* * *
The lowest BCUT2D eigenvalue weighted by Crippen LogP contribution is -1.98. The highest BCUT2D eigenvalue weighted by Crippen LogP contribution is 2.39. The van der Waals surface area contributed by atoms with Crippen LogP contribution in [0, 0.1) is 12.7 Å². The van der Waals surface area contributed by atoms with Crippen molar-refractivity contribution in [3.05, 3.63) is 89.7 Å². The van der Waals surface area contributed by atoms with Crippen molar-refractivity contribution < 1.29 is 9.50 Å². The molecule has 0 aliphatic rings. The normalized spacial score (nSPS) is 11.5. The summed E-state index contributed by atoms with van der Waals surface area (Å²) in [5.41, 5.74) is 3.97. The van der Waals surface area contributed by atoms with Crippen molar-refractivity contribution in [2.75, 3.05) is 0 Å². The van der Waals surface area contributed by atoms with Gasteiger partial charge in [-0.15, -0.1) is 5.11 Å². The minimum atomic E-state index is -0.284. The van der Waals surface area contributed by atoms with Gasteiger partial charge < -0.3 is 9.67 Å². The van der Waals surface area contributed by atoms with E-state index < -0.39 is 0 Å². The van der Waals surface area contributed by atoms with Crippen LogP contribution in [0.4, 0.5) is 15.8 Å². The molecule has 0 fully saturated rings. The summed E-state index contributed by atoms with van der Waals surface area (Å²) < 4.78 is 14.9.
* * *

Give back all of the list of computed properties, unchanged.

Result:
The lowest BCUT2D eigenvalue weighted by Crippen LogP contribution is -1.98. The highest BCUT2D eigenvalue weighted by Crippen LogP contribution is 2.39. The van der Waals surface area contributed by atoms with Crippen LogP contribution in [0, 0.1) is 12.7 Å². The van der Waals surface area contributed by atoms with Crippen molar-refractivity contribution in [3.05, 3.63) is 89.7 Å². The van der Waals surface area contributed by atoms with Crippen molar-refractivity contribution < 1.29 is 9.50 Å². The molecule has 0 aliphatic rings. The normalized spacial score (nSPS) is 11.5. The summed E-state index contributed by atoms with van der Waals surface area (Å²) in [5.41, 5.74) is 3.97. The van der Waals surface area contributed by atoms with Crippen molar-refractivity contribution in [2.75, 3.05) is 0 Å². The van der Waals surface area contributed by atoms with Gasteiger partial charge in [-0.15, -0.1) is 5.11 Å². The minimum atomic E-state index is -0.284. The van der Waals surface area contributed by atoms with Gasteiger partial charge < -0.3 is 9.67 Å². The van der Waals surface area contributed by atoms with E-state index < -0.39 is 0 Å². The van der Waals surface area contributed by atoms with Crippen LogP contribution in [0.4, 0.5) is 15.8 Å². The molecule has 0 fully saturated rings. The summed E-state index contributed by atoms with van der Waals surface area (Å²) < 4.78 is 14.9.